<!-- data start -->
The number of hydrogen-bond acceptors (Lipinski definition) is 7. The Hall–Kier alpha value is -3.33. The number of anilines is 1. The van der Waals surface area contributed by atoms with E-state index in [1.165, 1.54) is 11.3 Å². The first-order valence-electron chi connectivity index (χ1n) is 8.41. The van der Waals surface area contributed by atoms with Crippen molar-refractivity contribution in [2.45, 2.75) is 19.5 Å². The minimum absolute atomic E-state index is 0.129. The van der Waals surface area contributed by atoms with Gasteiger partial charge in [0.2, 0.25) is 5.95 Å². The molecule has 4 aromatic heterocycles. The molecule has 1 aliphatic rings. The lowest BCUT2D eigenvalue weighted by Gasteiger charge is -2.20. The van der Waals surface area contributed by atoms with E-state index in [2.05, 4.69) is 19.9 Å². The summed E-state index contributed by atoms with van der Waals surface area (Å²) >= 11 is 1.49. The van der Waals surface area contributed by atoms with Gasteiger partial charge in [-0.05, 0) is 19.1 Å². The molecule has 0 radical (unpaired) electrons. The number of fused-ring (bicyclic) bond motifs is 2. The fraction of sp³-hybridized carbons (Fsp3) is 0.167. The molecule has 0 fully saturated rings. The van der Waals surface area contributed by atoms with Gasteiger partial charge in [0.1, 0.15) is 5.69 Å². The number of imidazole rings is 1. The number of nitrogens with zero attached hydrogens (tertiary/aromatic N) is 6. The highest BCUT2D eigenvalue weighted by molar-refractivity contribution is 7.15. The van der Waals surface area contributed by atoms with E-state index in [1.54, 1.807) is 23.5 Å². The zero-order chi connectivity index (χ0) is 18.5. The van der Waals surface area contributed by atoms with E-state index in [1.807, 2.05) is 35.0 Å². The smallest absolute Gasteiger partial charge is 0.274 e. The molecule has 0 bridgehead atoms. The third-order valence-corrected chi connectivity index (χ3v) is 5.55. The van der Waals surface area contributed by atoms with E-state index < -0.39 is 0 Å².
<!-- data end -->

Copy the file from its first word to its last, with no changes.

The number of hydrogen-bond acceptors (Lipinski definition) is 7. The Hall–Kier alpha value is -3.33. The number of anilines is 1. The van der Waals surface area contributed by atoms with E-state index in [1.165, 1.54) is 11.3 Å². The first-order valence-electron chi connectivity index (χ1n) is 8.41. The van der Waals surface area contributed by atoms with Crippen molar-refractivity contribution in [2.45, 2.75) is 19.5 Å². The minimum absolute atomic E-state index is 0.129. The van der Waals surface area contributed by atoms with Gasteiger partial charge in [0.2, 0.25) is 5.95 Å². The molecule has 4 aromatic heterocycles. The molecule has 1 aliphatic rings. The lowest BCUT2D eigenvalue weighted by Gasteiger charge is -2.20. The van der Waals surface area contributed by atoms with E-state index in [2.05, 4.69) is 19.9 Å². The summed E-state index contributed by atoms with van der Waals surface area (Å²) >= 11 is 1.49. The van der Waals surface area contributed by atoms with Gasteiger partial charge in [-0.05, 0) is 19.1 Å². The molecule has 0 radical (unpaired) electrons. The number of fused-ring (bicyclic) bond motifs is 2. The fraction of sp³-hybridized carbons (Fsp3) is 0.167. The molecule has 0 fully saturated rings. The van der Waals surface area contributed by atoms with Gasteiger partial charge in [0.1, 0.15) is 5.69 Å². The number of imidazole rings is 1. The number of nitrogens with zero attached hydrogens (tertiary/aromatic N) is 6. The highest BCUT2D eigenvalue weighted by molar-refractivity contribution is 7.15. The van der Waals surface area contributed by atoms with E-state index in [1.54, 1.807) is 23.5 Å². The zero-order chi connectivity index (χ0) is 18.5. The van der Waals surface area contributed by atoms with E-state index in [1.807, 2.05) is 35.0 Å². The smallest absolute Gasteiger partial charge is 0.274 e. The molecule has 0 bridgehead atoms. The third-order valence-corrected chi connectivity index (χ3v) is 5.55. The van der Waals surface area contributed by atoms with E-state index < -0.39 is 0 Å².